Sunday, August 17, 2014

Great British Bake Off Technical Bake (5.2)


Week two of season 5 of The Great British Bake-Off brings florentines.

 
I must admit, here, that I actually had a practice run yesterday - I went to visit the Ballerina, the Maharajah and their daughter Princess Smiles. The Ballerina had arranged an excellent programme of activities that included making tart tatin and florentines. I am firmly of the opinion that both are better made, for the first time, with company.


Florentines are certainly an easier technical bake than tuiles, especially if you are not blessed with heat-proof fingers. However, they have their own foibles. I had excellent advice from Pigling about how much they spread, but noted that the addition of an extra tablespoon or two of flour can take the florentines from this: 


To this:


The thicker, less holey florentine (with the additional flour) is also more receptive to its chocolate backing, and less likely to allow the chocolate to ooze through.

Recipe: Mary Berry's Florentines

    50g/1¾oz butter
    50g/1¾oz demerara sugar (I replaced this with light brown sugar, because I don't have any demerara!)
    50g/1¾oz golden syrup
    50g/1¾oz plain flour (an extra tablespoon or two makes the florentines slightly thicker and less lacy - your call)
    25g/1oz dried cranberries or glacé cherries, finely chopped (I used dried morello cherries)
    50g/1¾oz candied peel, finely chopped
    25g/1oz almonds, finely chopped
    25g/1oz walnut pieces, finely chopped (I omitted these, and made up the weight with almonds and cherries)
    200g/7oz plain chocolate (70% cocoa solids)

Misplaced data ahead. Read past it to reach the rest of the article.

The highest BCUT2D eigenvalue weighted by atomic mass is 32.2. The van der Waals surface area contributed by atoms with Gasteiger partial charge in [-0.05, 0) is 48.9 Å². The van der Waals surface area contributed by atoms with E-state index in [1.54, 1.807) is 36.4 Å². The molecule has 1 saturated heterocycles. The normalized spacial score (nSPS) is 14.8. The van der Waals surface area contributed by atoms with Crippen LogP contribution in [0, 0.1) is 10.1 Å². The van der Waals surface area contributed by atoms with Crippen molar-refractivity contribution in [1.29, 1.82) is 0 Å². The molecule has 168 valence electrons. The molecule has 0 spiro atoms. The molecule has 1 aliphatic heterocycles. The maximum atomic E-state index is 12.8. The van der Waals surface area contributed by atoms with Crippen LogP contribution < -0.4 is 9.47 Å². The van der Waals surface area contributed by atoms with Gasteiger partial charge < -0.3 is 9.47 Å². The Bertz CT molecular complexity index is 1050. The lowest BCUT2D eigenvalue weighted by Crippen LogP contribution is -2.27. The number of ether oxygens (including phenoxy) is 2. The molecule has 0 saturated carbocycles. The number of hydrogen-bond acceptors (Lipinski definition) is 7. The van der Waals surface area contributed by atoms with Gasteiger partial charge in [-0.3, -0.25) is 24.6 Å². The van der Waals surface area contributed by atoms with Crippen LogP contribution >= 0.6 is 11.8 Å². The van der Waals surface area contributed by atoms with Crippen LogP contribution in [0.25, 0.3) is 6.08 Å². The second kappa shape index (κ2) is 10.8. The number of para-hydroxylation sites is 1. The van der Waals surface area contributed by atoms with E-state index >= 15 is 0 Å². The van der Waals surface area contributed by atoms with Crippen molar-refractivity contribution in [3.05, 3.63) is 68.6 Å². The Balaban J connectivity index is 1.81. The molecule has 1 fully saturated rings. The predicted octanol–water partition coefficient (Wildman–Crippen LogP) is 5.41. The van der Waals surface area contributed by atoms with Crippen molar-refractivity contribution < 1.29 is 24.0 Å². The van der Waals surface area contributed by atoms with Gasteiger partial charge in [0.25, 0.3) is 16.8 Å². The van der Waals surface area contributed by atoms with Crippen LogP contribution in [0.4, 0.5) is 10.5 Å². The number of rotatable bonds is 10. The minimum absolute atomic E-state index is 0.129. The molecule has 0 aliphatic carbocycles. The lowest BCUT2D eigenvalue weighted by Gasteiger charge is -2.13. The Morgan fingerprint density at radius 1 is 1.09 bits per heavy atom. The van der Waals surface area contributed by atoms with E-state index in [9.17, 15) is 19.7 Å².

1. Preheat the oven to 180C/160C (fan)/350F/Gas 4. Line three baking trays with baking parchment or silicon sheets.
2. Measure the butter, sugar and syrup into a small pan and heat gently until the butter is melted. Remove from the heat and add the flour, chopped cranberries or cherries, candied peel and nuts to the pan. Stir well to mix.
3. Make 18 florentines by spooning six teaspoonfuls of the mixture on to each of the prepared baking
trays, leaving plenty of room for them to spread during cooking.
4. Bake for 8-10 minutes, or until golden-brown. Leave the florentines to cool before lifting onto a cooling rack using a palette knife (if the florentines have been baked on greased baking trays, then allow them to harden for a few moments only before lifting onto cooling racks to cool completely). If the florentines become too hard to remove, then pop them back into the oven for a few minutes to allow them to soften.
5. Set a heatproof bowl over a pan of simmering water, without letting the bowl touch the water. Temper the chocolate by breaking half of the chocolate into the bowl. Stir until the chocolate reaches a melting temperature of 53C/127F. Meanwhile, finely chop or grate the remaining chocolate. Carefully remove the bowl from the pan, add the rest of the chocolate and stir gently until the chocolate has cooled to 26C/79F. (The chocolate needs to be REALLY thick to stop it oozing through the florentines)
6. Spread a little melted chocolate over the flat base of each florentine and leave to cool slightly before marking a zigzag in the chocolate with a fork. Leave to set, chocolate side up on a cooling rack. Store in an airtight container.

This is being entered into  My GBBO Bakealong and the Great Bloggers Bake Off



3 comments:

Mummy Mishaps said...

your Florentines look good - the chocolate is so shiny! i love the fact that you had read what Pigling Bland wrote about her florentine making experiences!
thank you for linking up x

talesofpiglingbland said...

Good shout about the flour. Right...it's been too easy so far - I dread to thin what's next.

Beckie said...

The camera flash seems to have added extra shine to the chocolate - although I did try to temper the chocolate, I broke my thermometer halfway through!

Isn't this week bread week? I'm scared!